This month’s newsletter is devoted to information about recent books. So, those who aren’t interested in that general subject should immediately stop reading, turn back to the “Happy New Year, everyone!” greeting, quietly close the website and wait until next month’s update for other sorts of news.
For the dedicated readers among you, I thought it might be interesting to look back at 2019 and see what books drew rave notices during the year. These are the year’s best nonfiction books as identified by the Washington Post and New York Times.
Falter by Bill McKohlen. The book assesses the case for climate change and concludes that humanity’s existence is indeed in jeopardy.
A Great Provider is One Who Leaves by Jason DeParte. Traces the events associated with a Filipino family dispersed around the globe and examines the family’s sacrifices and the migrant experience.
Know My Name by Chanel Miller. Examines the difficulty sexual assault victims have in receiving justice and how the process often serves as its own kind of “revictimization.”
** Note: this book also made the New York Times list.
The Yellow House by Sarah M. Broom. A memoir about life on the east side of New Orleans – the poor section not visited by tourists. The destruction of the house by Hurricane Katrina serves as the anchor for a discussion of the social problems facing the working poor in the U.S.
** Note: this book also made the New York Times list.
New York Times
The Club by Leo Demrosch. In 18th-century London a club was formed which met on Friday nights in the Turk’s Head Tavern. Membership included authors, historians, philosophers, artists, actors, scientists – all of them among the greatest of the age: Samuel Johnson, Edmund Burke, Adam Smith, Edward Gibbon, and many others. In the words of the author “a constellation of talent rarely if ever equaled.”
No Visible Bruises by Rachel Louise Snyder. An encompassing look at domestic violence. A World Health Organization report labels it as “a global health problem of epidemic proportions.”
Midnight in Chernobyl by Adam Higginbotham. The review describes the book as “a superb account of the April 1986 explosion … one of those rare books about science and technology that reads like a tension-filled thriller. Replete with vivid detail and sharply etched personalities, the narrative of astounding incompetence moves from mistake to mistake, miscalculation to miscalculation, as it builds to the inevitable, history-changing disaster.”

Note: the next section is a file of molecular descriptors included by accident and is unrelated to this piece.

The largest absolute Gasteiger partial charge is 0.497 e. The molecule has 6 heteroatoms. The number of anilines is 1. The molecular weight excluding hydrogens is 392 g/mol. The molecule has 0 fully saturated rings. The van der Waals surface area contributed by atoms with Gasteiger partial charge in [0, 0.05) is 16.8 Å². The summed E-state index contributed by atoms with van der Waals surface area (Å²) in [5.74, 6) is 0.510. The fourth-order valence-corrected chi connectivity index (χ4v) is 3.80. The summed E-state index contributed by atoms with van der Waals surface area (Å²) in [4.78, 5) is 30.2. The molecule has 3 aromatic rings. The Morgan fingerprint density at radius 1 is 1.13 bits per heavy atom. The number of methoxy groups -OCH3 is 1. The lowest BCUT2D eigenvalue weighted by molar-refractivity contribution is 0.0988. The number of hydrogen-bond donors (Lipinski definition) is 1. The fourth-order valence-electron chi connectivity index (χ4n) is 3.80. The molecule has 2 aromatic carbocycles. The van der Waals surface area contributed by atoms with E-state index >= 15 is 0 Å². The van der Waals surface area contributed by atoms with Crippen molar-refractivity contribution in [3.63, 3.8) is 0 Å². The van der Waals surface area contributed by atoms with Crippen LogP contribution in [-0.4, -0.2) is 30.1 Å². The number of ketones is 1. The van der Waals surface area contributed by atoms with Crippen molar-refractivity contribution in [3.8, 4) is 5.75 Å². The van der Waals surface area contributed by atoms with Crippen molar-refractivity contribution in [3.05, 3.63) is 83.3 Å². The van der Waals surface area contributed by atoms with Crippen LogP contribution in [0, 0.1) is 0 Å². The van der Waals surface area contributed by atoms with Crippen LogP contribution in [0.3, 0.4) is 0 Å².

I confess to having read only summaries and excerpts of most of these books. That will not be the issue with the Chernobyl book which is of special interest to my family. My daughter Laura is becoming somewhat of a Cold War–era scholar. She has the book and is using it in her teaching duties. My plan is to confiscate it from her when she is finished with it.
Once again, Santa Claus apparently -- mistakenly -- included my name on the good boys and girls list. I received far too much stuff, most of it was unnecessary but all of it was delightful and most appreciated. His load coming down the chimney must have been cumbersome because of lot of it – no surprise – consisted of books of various lengths and sizes. Two – Amsterdam by Rick Steves and The Rhine by Ben Coates – are to help get ready for a much anticipated family trip next summer. Satchel is a baseball book about legendary pitcher Satchel Paige. Can’t wait to get into it in detail. Several are history/military history related. In addition to being fascinating reading, some may be useful as background for later writing efforts: Berlin 1961, Defining Battles of the First World War, U.S. Military’s Greatest Battles, China-Burma-India Theater. The latter book promises to be especially interesting. During WWII, Nita’s dad was assigned to a small, remote air strip in what is now Pakistan. The base was used primarily as an emergency landing site for cargo planes flying supplies “over the hump” (the Himalaya Mountains) into China. I am anxious to read all about that.
As time permits, I am working through a great, but long, book: The Rise and Fall of the Third Reich by William L. Shirer. Years ago, the book helped get me through a North Dakota winter at Minot AFB. I had always remembered what a pleasure it was to read it. After all these years, the time seemed right to visit it again. Speaking of long books, Stephen King’s latest book, The Institute is getting good press. It is on my “to do” list. By King’s standards, it is fairly short (only 576 pages!).
Just a sentence or two on writing news – that’s probably appropriate since it is supposed to be the real purpose of this website … A small verse titled “The Ritual” has been accepted for publication in a poetry anthology which should be out sometime early this year. It is about a daily routine – years ago – reading my tiny daughter’s favorite picture book to her each evening. There has been no further news regarding the publishing date for “Silver Lining,” a new magazine affiliated with the University of Nebraska. Hopefully, all will go well with it.
Well, dear friends, this has rambled on far too long without much of consequence in the contents. Future editions may be better. (There is no guarantee )
In lieu of a poem this month, I would invite you to check out the video at https://www.youtube.com/embed/Rtajxo8d7js It was originally sent to me by an AF friend, CMSgt Jim Lloyd. I think it may well be the most enjoyable five minutes you will have spent in recent days. The photography is incredible and the music – absolutely beautiful – sets the stage just right to welcome in the New Year.
Best to all, always. Have a great 2020.